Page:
Monday, March 12, 2007

Outline for Matthew Paper

A few motifs may help us structure Matthew’s understanding of time periods, whether or not he has a notion of salvation history as Luke is often said to have.

1. Content concerning after Mt 28:20 but before the escahton
My purpose is not to explain Matthew's eschatology or the events leading directly up to it (e.g., 24:36-44), but rather the time in between, following the end of Matthew's story. These passages point to the time in between: the founding of the church (16:18-19), the disciples telling people about the transfiguration (17:9), church discipline, including binding and loosing (18:15ff), gathering in Jesus' name (18:20)

2. The Coming of the Kingdom
It is clear that Jesus’ ministry is related to the coming of the kingdom of God, which is present yet also future. It seems to be related (by, e.g., the agricultural parables of ch. 13) to the preaching of the word. How does Matthew understand the kingdom in light of Jesus’ presence (and is John part of the kingdom, 11:11-12?), and how does this change with the crucifixion, with the resurrection, and with the end of Matthew’s narrative?

3. Bridegroom, Wineskins and Presence
Will the disiples only forego fasting during Jesus’ ministry? Isn’t he still present with them after the narrative as well? Yes, when they gather in his name (18:20). But what about the parables of a master leaving his servants to wait for his return (esp. ch. 25)? And why does Jesus say, “you will not always have me“ (26:11)? Surely that doesn't only mean for the 3 days in the grave. (But then, why the immediate reference to burial?) When Jesus wonders how much longer he has to tolerate the generation (17:17), is that just rhetorical? And what is the new patch or new wine –– those metaphors suggest a permanent shift from something old to something new, an idea that matches Jesus’ teachings about fulfilling the law but seems to contradict his bridegroom metaphor.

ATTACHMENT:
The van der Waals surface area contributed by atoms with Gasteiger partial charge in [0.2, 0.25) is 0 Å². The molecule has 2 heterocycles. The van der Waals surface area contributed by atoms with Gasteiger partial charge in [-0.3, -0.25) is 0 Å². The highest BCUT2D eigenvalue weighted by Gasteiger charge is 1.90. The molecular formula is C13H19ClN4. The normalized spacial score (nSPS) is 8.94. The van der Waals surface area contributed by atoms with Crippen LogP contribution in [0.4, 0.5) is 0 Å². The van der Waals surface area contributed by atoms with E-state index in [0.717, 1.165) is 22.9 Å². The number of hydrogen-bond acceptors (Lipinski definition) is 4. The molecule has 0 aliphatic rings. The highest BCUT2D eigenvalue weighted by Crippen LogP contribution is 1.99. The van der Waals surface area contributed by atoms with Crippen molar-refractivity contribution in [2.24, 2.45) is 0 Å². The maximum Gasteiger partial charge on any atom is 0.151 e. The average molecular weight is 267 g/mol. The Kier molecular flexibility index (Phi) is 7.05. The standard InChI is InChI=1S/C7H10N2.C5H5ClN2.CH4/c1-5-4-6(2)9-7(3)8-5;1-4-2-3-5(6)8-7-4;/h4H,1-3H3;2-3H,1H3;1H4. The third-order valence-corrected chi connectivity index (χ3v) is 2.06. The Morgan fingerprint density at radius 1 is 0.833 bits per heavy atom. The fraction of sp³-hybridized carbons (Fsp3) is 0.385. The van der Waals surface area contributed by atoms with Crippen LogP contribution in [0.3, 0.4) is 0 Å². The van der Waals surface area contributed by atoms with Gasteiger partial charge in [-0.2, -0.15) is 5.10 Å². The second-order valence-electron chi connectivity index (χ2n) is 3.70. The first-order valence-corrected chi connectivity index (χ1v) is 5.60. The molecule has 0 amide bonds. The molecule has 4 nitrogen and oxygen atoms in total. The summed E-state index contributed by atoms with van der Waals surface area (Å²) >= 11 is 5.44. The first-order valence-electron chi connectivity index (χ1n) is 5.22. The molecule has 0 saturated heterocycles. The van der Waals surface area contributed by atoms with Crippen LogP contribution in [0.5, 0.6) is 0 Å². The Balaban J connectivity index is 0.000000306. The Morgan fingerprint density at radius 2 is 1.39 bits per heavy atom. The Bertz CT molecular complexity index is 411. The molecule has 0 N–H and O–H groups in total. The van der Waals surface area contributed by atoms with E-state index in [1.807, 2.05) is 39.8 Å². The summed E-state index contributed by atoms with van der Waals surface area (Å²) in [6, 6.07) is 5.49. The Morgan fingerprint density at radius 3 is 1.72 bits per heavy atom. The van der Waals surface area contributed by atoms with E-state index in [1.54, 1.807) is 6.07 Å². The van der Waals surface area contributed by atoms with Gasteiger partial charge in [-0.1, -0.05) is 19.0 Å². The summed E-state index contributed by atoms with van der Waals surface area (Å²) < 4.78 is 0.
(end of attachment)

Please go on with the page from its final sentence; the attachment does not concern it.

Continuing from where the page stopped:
4. Authority given to men: Binding and loosing?
Exactly what kind of authority do the disciples have, and does it extend beyond the Twelve? Are they free to make decisions (e.g., by the guidance of the Spirit), or are the constrained by the teachings of Jesus and interpretations of the law according to the principles Jesus gave them? Or are they only free to grant forgiveness?

5. Gift of the Spirit
John announces that Jesus will baptize with the Holy Spirit, and at the end of the Gospel Jesus appears to authorize the disciples to do just that.

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